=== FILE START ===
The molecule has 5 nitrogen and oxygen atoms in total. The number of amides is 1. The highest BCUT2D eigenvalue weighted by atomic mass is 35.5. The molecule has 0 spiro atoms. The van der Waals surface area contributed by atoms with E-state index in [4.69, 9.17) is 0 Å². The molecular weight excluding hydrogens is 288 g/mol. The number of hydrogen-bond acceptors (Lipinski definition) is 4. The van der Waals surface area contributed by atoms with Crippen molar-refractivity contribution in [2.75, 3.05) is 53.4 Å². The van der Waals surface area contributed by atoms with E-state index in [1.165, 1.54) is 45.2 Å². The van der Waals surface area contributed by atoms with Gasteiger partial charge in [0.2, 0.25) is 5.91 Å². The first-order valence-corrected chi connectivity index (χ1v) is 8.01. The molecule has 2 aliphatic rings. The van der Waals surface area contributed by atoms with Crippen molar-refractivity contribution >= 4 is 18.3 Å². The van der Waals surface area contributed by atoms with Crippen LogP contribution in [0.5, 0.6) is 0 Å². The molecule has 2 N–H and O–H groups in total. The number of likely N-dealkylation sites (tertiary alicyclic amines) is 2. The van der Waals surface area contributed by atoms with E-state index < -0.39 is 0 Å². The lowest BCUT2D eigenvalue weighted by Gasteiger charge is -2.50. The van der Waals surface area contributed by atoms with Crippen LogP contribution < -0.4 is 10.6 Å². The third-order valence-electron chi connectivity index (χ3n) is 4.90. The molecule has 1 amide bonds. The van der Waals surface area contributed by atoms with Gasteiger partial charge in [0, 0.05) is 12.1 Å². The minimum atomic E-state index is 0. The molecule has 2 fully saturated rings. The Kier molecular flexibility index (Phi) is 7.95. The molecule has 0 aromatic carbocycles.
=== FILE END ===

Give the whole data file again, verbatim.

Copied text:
The molecule has 5 nitrogen and oxygen atoms in total. The number of amides is 1. The highest BCUT2D eigenvalue weighted by atomic mass is 35.5. The molecule has 0 spiro atoms. The van der Waals surface area contributed by atoms with E-state index in [4.69, 9.17) is 0 Å². The molecular weight excluding hydrogens is 288 g/mol. The number of hydrogen-bond acceptors (Lipinski definition) is 4. The van der Waals surface area contributed by atoms with Crippen molar-refractivity contribution in [2.75, 3.05) is 53.4 Å². The van der Waals surface area contributed by atoms with E-state index in [1.165, 1.54) is 45.2 Å². The van der Waals surface area contributed by atoms with Gasteiger partial charge in [0.2, 0.25) is 5.91 Å². The first-order valence-corrected chi connectivity index (χ1v) is 8.01. The molecule has 2 aliphatic rings. The van der Waals surface area contributed by atoms with Crippen molar-refractivity contribution >= 4 is 18.3 Å². The van der Waals surface area contributed by atoms with Crippen LogP contribution in [0.5, 0.6) is 0 Å². The molecule has 2 N–H and O–H groups in total. The number of likely N-dealkylation sites (tertiary alicyclic amines) is 2. The van der Waals surface area contributed by atoms with E-state index < -0.39 is 0 Å². The lowest BCUT2D eigenvalue weighted by Gasteiger charge is -2.50. The van der Waals surface area contributed by atoms with Crippen LogP contribution < -0.4 is 10.6 Å². The third-order valence-electron chi connectivity index (χ3n) is 4.90. The molecule has 1 amide bonds. The van der Waals surface area contributed by atoms with Gasteiger partial charge in [0, 0.05) is 12.1 Å². The minimum atomic E-state index is 0. The molecule has 2 fully saturated rings. The Kier molecular flexibility index (Phi) is 7.95. The molecule has 0 aromatic carbocycles.